In March 2011 scholars met in Prague at the conference Interculturalism, Meaning and Identity. This event revitalised this important theme related to Diversity and Recognition. The terms 'interculturalism' and 'integration' are experiencing a renaissance. As the extent of human movement between nations increases attempts are made to balance cultural difference and social cohesion. In some contexts immigration and settlement policies are becoming more draconian in response. Because of this, interculturalism can take on many meanings. However, pivotal to the way interculturalism is understood is identification. As the relationship between nation, ethnicity and language becomes more complex so too do the ways in which people represent them selves. The cultural resources drawn on and the processes used to form identities are examined in this truly international collection. So too are the implications of these developments for how we theorise culture, meaning and identity.
The paper treats the issue of identity of the ego, which constitutes the central problem of personology. The skeptical approach to this problem, which sees it as not being subject to be resolved by means of science, began with D. Hume's work. Contemporary personologists (P. Ricoeur and others) approach this problem through study of culture, which imparts the ego with «narrative identity». Cultural historic psychology is a «Bridge of interpretations», upon which philosophy of culture meets psychology, and psychological data associated with «personality» are interpreted on the basis of some specific cultural philosophic theory. The «conflict of interpretations» plays and essential role in personology, which participates in the processes of emergence and overcoming of the cultural crisis. Philosophical and methodological problems that define the near term perspective development of personology are formulated: whether there are any «ego invariants» that remain regardless of any possible cultural determination; whether the ego possesses any rigidity in relation to cultural determination and, if it does, what is the nature of this rigidity; whether ego identity is destroyed when cultural determination diminishes or ceases, etc.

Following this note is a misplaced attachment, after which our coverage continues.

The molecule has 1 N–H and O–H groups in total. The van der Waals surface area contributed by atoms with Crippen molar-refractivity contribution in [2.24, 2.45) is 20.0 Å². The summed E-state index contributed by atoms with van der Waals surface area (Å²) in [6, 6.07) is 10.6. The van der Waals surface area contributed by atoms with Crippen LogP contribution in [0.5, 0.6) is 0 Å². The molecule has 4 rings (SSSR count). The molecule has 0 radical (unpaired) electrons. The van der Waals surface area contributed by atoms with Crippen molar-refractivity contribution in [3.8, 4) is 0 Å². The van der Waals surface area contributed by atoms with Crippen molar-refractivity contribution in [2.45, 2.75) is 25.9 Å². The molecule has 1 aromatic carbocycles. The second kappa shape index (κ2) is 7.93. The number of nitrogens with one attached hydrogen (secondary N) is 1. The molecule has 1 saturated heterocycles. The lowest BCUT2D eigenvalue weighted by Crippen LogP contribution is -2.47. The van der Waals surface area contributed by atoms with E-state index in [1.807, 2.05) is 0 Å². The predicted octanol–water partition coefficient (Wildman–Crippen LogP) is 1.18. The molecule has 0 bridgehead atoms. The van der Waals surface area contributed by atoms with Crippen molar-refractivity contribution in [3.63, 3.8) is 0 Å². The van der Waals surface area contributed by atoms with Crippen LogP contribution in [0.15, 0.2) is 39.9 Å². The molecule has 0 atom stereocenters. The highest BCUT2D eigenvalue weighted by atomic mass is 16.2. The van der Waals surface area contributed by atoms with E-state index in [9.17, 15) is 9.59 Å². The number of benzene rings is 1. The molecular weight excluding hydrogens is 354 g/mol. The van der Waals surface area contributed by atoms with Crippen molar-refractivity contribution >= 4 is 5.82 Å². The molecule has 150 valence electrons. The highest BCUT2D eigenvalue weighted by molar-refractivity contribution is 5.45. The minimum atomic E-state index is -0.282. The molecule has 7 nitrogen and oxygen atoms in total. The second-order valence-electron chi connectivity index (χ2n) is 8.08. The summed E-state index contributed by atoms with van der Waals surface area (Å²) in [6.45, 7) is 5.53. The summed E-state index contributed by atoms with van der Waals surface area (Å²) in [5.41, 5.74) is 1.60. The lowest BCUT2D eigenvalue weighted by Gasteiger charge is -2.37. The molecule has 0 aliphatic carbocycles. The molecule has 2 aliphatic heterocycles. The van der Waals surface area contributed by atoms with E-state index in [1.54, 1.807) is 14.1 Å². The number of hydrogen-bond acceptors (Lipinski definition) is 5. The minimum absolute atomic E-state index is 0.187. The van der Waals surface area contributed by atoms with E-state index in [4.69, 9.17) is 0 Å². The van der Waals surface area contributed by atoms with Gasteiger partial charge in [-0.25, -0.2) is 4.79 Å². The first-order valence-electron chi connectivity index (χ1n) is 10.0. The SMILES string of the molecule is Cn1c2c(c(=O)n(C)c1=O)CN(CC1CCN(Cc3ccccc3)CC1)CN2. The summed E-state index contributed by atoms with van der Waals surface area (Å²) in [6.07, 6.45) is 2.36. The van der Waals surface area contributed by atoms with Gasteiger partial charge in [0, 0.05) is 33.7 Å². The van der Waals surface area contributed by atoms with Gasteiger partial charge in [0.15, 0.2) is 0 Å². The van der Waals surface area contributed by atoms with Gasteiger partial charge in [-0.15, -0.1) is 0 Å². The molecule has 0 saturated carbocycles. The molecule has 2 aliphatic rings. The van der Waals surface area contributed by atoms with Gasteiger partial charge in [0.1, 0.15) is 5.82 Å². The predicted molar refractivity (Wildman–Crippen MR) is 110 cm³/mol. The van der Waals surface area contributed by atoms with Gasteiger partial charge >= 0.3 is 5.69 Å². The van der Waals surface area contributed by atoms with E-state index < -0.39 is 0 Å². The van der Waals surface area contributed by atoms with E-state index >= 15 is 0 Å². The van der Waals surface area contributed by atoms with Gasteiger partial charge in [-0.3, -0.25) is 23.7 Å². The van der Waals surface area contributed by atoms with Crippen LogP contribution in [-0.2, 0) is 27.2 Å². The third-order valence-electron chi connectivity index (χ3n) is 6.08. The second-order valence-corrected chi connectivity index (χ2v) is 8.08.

The paper proposes a cultural-historical periodisation of V. P. Zinchenko's life and activity, presenting an integral outline of his interests and his diverse contributions to contemporary science and culture. The principal aspects of V.P. Zinchenko's creative approach to science are described in comparison with encyclopaedic approach of the Renaissance era. The paper also presents a view of his original philosophic and psychological system set against the backdrop of the 20-21st century human sciences, and its more specific aspects, including his developments of the activity theory in general psychology, and his systemic psychological theories describing the interactions between image and action, intelligence and emotion, consciousness and reflexive activity, creativity and intuition. V.P. Zinchenko's scientific works can be characterised as a union of fundamental research and its practical implementation in the fields of systems engineering and management, ergonomics and design, pedagogy and education, literature and culture.